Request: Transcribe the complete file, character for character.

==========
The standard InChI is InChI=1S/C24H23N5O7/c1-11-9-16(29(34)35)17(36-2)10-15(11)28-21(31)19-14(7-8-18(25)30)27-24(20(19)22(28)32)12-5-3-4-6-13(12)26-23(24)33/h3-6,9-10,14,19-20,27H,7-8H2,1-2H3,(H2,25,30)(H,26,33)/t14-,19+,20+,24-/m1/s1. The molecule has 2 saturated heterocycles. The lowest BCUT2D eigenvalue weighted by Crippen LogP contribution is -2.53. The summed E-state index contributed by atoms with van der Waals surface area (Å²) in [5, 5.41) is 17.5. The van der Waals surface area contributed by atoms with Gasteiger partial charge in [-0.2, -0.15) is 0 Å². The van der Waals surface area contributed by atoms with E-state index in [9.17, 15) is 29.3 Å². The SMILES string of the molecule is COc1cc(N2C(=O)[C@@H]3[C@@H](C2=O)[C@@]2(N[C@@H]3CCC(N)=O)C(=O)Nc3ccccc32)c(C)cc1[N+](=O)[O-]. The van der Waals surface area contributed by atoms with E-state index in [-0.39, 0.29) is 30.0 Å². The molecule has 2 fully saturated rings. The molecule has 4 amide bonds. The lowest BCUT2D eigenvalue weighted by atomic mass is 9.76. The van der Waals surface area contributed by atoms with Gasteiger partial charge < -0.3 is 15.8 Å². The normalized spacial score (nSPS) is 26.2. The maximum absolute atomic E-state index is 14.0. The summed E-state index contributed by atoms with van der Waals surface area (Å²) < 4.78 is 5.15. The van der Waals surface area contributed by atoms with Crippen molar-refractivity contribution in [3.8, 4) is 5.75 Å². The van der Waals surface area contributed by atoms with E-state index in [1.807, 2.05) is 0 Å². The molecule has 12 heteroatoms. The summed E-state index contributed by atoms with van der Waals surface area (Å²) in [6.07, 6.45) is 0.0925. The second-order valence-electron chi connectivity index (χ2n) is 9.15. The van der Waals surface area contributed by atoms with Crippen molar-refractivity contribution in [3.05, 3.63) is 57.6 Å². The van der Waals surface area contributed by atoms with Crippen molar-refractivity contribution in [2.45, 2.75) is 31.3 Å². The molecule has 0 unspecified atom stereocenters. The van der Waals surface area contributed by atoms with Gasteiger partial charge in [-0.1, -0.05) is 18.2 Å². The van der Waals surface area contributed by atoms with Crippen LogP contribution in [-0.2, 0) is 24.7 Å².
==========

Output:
The standard InChI is InChI=1S/C24H23N5O7/c1-11-9-16(29(34)35)17(36-2)10-15(11)28-21(31)19-14(7-8-18(25)30)27-24(20(19)22(28)32)12-5-3-4-6-13(12)26-23(24)33/h3-6,9-10,14,19-20,27H,7-8H2,1-2H3,(H2,25,30)(H,26,33)/t14-,19+,20+,24-/m1/s1. The molecule has 2 saturated heterocycles. The lowest BCUT2D eigenvalue weighted by Crippen LogP contribution is -2.53. The summed E-state index contributed by atoms with van der Waals surface area (Å²) in [5, 5.41) is 17.5. The van der Waals surface area contributed by atoms with Gasteiger partial charge in [-0.2, -0.15) is 0 Å². The van der Waals surface area contributed by atoms with E-state index in [9.17, 15) is 29.3 Å². The SMILES string of the molecule is COc1cc(N2C(=O)[C@@H]3[C@@H](C2=O)[C@@]2(N[C@@H]3CCC(N)=O)C(=O)Nc3ccccc32)c(C)cc1[N+](=O)[O-]. The van der Waals surface area contributed by atoms with E-state index in [-0.39, 0.29) is 30.0 Å². The molecule has 2 fully saturated rings. The molecule has 4 amide bonds. The lowest BCUT2D eigenvalue weighted by atomic mass is 9.76. The van der Waals surface area contributed by atoms with Gasteiger partial charge < -0.3 is 15.8 Å². The normalized spacial score (nSPS) is 26.2. The maximum absolute atomic E-state index is 14.0. The summed E-state index contributed by atoms with van der Waals surface area (Å²) < 4.78 is 5.15. The van der Waals surface area contributed by atoms with Crippen molar-refractivity contribution in [3.8, 4) is 5.75 Å². The van der Waals surface area contributed by atoms with E-state index in [1.807, 2.05) is 0 Å². The molecule has 12 heteroatoms. The summed E-state index contributed by atoms with van der Waals surface area (Å²) in [6.07, 6.45) is 0.0925. The second-order valence-electron chi connectivity index (χ2n) is 9.15. The van der Waals surface area contributed by atoms with Crippen molar-refractivity contribution in [3.05, 3.63) is 57.6 Å². The van der Waals surface area contributed by atoms with Crippen molar-refractivity contribution in [2.45, 2.75) is 31.3 Å². The molecule has 0 unspecified atom stereocenters. The van der Waals surface area contributed by atoms with Gasteiger partial charge in [-0.1, -0.05) is 18.2 Å². The van der Waals surface area contributed by atoms with Crippen LogP contribution in [-0.2, 0) is 24.7 Å².